New way to quickly rebuild homes destroyed by disasters

New way to quickly rebuild homes destroyed by disasters

New way to quickly rebuild homes destroyed by disasters

Scientists have developed a way to rebuild homes destroyed by natural disasters within a few months, an advance that may especially benefit low-income residents in disaster-prone areas.

RAPIDO, a pilot programme developed with recommendations from Texas A&M University's Hazard Reduction and Recovery Centre (HRRC), dramatically reduces the time it takes to rebuild homes destroyed by natural disasters.

Once accepted into the RAPIDO programme, families move into pre-assembled modules erected on their property within days of a disaster.

Then, the homeowners provide design input for their new homes, which are constructed around the module at a pace and budget they can afford.

The process creates a much quicker and more equitable path to permanent housing for low-income residents, who are often most at risk from disasters, researchers said.

The Texas Senate Committee on Intergovernmental Relations is studying RAPIDO and other disaster recovery efforts in Texas to develop policy recommendations.

In a Texas Senate hearing on post-disaster housing recovery held last year, a San Benito resident, Amita Melendez, said that her mother, who had tried for years to rebuild her home that was badly damaged by Hurricane Dolly in 2008, was able to move into a modern, customised home within six months of entering the RAPIDO programme.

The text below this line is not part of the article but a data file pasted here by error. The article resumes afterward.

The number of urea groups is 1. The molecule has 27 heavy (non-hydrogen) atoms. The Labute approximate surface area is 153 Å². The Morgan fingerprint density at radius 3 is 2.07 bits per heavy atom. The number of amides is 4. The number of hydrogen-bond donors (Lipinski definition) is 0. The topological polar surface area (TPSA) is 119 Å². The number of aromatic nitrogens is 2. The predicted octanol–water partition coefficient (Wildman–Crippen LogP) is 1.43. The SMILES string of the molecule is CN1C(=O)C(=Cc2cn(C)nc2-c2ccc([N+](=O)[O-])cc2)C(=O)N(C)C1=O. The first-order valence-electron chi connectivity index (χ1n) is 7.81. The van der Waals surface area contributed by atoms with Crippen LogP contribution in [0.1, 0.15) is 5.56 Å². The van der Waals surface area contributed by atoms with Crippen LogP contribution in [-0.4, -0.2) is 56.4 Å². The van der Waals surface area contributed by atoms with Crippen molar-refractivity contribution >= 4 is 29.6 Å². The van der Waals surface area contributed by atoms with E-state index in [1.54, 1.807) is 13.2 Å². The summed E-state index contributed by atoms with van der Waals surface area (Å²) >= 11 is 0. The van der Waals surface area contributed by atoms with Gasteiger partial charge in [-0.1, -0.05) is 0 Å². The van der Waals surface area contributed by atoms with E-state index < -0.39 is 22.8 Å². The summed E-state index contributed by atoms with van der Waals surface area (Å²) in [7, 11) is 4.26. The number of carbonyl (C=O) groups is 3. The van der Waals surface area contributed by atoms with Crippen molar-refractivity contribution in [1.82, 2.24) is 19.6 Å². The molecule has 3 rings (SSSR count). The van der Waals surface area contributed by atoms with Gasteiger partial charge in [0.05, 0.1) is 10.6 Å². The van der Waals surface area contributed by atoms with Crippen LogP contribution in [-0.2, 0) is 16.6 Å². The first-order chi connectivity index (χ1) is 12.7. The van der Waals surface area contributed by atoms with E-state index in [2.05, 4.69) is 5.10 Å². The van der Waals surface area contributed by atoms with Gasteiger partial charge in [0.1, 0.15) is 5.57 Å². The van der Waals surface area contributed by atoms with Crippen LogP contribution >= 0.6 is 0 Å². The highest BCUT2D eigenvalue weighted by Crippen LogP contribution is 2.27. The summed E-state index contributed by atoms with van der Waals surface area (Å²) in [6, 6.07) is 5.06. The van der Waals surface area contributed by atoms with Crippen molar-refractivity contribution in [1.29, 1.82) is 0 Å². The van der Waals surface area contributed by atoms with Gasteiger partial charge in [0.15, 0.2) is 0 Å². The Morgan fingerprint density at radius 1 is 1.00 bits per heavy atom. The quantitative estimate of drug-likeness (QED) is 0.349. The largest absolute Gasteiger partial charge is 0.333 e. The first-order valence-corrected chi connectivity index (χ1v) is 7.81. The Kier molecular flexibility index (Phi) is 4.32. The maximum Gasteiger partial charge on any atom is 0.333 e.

The programme is managed by a nonprofit organisation - founded by former Texas A&M student Brent Brown - that employs design to improve community livability and viability.

In developing recommendations for RAPIDO, researchers reviewed 40 reports detailing obstacles and challenges faced by homeowners trying to rebuild in the wake of Gulf and Atlantic coast hurricanes between 2005-2015.

"One key finding was the need to address long delays faced by those transitioning from temporary housing to permanent housing," said Shannon Van Zandt, from HRRC.

"The RAPIDO programme was developed to respond to this challenge by helping residents return to their property within three months, then build their home incrementally," said Van Zandt.

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